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Well, that didn't take long.

Barely ten days after his masterful substitutions lifted Arsenal to a 2-1 first-leg, round-of-16 Champions League victory over Barcelona, the boo birds are already rounding on Arsène Wenger following the Gunners' 2-1 Carling Cup final loss to Birmingham City last Sunday.

In the what-have-you-done-for-me-lately world of professional sports, the naysayers are once again carping on about the team's six-year trophy drought, as though winning the Carling Cup of all things would have suddenly set the world to rights.

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After all, it was Wenger who said a number of years ago that winning the Carling Cup could hardly be considered a major achievement, and that if it's real trophies you want, you've got to be looking to the English Premier League title, Champions League, or, at the very least, the F.A. Cup to have something to shout about.

As any red-and-white-clad fan will tell you though, a club of Arsenal's stature and talent level should be winning things on a more regular basis than every six years, if that drought even comes to an end this season. While the North Londoners may lack the spending power of Manchester City or Chelsea, or the continental clout of Manchester United, Wenger has painstakingly assembled an attractive, attacking outfit that, as shown in the victories over Barcelona, Chelsea and Manchester City this season, has the ability to play up to its enormous potential when it wants to.

The trouble is, the proud Frenchman is generally too stubborn to seriously acknowledge, let alone address, the team's deficiencies. He spoke of a possible need to add another centre-back to bolster his team's challenges on four fronts during January's transfer window - a commonly held view with Belgian stalwart Thomas Vermaelen still struggling the recover from an Achilles tendon injury he suffered back in August - but then chose to do nothing, despite being linked with veteran leaders such as Bolton Wanderers' Gary Cahill. His two summer centre-back signings, Laurent Koscielny and Sebastien Squillaci, have shown flashes of talent at times, but as Koscielny showed in the build-up to Birmingham's late winner on Sunday, he's also maddeningly inconsistent and they are both reluctant to take charge of situations, and that can - and did - prove costly.

Arsenal's struggles with finding a reliable stopper between the posts have also turned into something of a comical farce, but after the blundering years of Manuel Almunia and Lukasz Fabianski Wenger does appear to have stumbled upon a solution in the shape of the raw but talented Wojciech Szczesny, the 20-year-old Poland international. While he was held partly to blame for the winning goal on the weekend, he should get stronger for the experience, and that will only stand him in good stead for years to come.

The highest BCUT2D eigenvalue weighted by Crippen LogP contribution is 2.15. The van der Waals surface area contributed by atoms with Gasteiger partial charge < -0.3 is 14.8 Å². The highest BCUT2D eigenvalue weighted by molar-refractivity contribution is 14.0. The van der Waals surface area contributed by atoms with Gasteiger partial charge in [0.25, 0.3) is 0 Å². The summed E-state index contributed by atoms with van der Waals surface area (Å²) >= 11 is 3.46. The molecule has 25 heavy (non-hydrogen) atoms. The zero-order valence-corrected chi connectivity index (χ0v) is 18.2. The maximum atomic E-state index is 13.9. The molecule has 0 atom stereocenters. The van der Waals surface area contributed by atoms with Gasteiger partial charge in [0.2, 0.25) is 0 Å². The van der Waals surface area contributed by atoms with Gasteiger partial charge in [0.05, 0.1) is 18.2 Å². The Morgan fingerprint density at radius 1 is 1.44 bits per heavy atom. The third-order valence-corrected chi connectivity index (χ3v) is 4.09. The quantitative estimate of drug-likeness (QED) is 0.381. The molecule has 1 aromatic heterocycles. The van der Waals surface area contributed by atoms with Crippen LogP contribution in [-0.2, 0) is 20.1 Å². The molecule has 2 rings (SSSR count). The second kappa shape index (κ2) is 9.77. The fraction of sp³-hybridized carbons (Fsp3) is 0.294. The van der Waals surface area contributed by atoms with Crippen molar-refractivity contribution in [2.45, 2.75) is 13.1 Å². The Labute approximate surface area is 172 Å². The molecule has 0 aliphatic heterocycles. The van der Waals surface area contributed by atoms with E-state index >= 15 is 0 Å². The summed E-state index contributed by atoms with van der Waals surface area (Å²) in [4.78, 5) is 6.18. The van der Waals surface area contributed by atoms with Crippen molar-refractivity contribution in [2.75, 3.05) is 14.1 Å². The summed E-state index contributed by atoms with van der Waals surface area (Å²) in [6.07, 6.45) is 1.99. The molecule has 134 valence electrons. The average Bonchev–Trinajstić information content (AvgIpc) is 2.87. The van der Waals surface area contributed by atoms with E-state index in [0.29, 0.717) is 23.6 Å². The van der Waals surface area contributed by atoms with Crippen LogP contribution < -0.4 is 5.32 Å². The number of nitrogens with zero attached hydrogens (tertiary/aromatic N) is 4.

Of bigger concern for the Arsenal faithful is that the team has now lost its last three cup finals, including the 2006 Champions League showpiece against Barcelona, and that trend is starting to look like a bad stain on the club's reputation. Arsenal's last success, the 2005 F.A. Cup final against Manchester United, was the design of hard work rather than free-flowing football, with any thoughts of playing the Red Devils off the park shelved in favour of a defensive 4-5-1 formation following the injury-enforced absence of Thierry Henry. It certainly wasn't pretty, but with the trophy in the cabinet following a shootout success, Arsenal fans were not about to complain.

With continued participation in three other competitions this season, it's still far too early to judge Wenger and his team. Still, it would take a foolhardy fan to back the Gunners to cart off the remaining silverware and match Man U's achievements of 12 years ago. Can they? Yes. Will they? Unlikely. But having thrown away what looked a sure thing against Birmingham, Wenger will take anything he can get at this stage, needing any piece of silverware to prove to his own team - and to assist its efforts to retain talents such as Cesc Fabregas - as much as to the critics at large that his youthful squad is finally coming of age. With upcoming titanic tussles against Barcelona in the Champions League and United in the F.A. Cup, providing they can see off Leyton Orient on Wednesday, it will soon be seen if Wenger's squad is mature enough to give him his wish.

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